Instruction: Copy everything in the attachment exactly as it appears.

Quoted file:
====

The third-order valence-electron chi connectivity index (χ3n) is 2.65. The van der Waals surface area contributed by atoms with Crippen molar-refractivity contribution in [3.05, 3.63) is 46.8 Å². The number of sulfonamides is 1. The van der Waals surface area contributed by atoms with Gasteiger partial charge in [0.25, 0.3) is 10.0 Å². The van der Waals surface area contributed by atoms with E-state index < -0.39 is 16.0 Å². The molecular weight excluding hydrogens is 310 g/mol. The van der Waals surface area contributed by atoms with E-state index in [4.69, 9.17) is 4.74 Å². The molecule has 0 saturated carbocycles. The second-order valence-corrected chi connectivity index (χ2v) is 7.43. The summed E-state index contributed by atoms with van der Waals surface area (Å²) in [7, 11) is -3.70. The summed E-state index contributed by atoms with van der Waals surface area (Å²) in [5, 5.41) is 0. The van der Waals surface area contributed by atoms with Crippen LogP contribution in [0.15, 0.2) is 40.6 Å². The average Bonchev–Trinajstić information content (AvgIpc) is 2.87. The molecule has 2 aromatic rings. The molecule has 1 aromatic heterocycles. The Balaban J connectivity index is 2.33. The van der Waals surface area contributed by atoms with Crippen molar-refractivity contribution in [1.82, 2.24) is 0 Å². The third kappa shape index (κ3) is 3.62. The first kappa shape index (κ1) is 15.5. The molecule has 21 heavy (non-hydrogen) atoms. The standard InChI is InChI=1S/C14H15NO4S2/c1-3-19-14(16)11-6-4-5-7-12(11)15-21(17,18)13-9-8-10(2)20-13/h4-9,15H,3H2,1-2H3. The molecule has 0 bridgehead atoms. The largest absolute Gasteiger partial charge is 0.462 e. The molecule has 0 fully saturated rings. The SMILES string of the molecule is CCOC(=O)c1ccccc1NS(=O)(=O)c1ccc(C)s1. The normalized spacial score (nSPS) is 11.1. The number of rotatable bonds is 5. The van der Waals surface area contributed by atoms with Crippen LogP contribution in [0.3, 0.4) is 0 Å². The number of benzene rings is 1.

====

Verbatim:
The third-order valence-electron chi connectivity index (χ3n) is 2.65. The van der Waals surface area contributed by atoms with Crippen molar-refractivity contribution in [3.05, 3.63) is 46.8 Å². The number of sulfonamides is 1. The van der Waals surface area contributed by atoms with Gasteiger partial charge in [0.25, 0.3) is 10.0 Å². The van der Waals surface area contributed by atoms with E-state index < -0.39 is 16.0 Å². The molecular weight excluding hydrogens is 310 g/mol. The van der Waals surface area contributed by atoms with E-state index in [4.69, 9.17) is 4.74 Å². The molecule has 0 saturated carbocycles. The second-order valence-corrected chi connectivity index (χ2v) is 7.43. The summed E-state index contributed by atoms with van der Waals surface area (Å²) in [7, 11) is -3.70. The summed E-state index contributed by atoms with van der Waals surface area (Å²) in [5, 5.41) is 0. The van der Waals surface area contributed by atoms with Crippen LogP contribution in [0.15, 0.2) is 40.6 Å². The average Bonchev–Trinajstić information content (AvgIpc) is 2.87. The molecule has 2 aromatic rings. The molecule has 1 aromatic heterocycles. The Balaban J connectivity index is 2.33. The van der Waals surface area contributed by atoms with Crippen molar-refractivity contribution in [1.82, 2.24) is 0 Å². The third kappa shape index (κ3) is 3.62. The first kappa shape index (κ1) is 15.5. The molecule has 21 heavy (non-hydrogen) atoms. The standard InChI is InChI=1S/C14H15NO4S2/c1-3-19-14(16)11-6-4-5-7-12(11)15-21(17,18)13-9-8-10(2)20-13/h4-9,15H,3H2,1-2H3. The molecule has 0 bridgehead atoms. The largest absolute Gasteiger partial charge is 0.462 e. The molecule has 0 fully saturated rings. The SMILES string of the molecule is CCOC(=O)c1ccccc1NS(=O)(=O)c1ccc(C)s1. The normalized spacial score (nSPS) is 11.1. The number of rotatable bonds is 5. The van der Waals surface area contributed by atoms with Crippen LogP contribution in [0.3, 0.4) is 0 Å². The number of benzene rings is 1.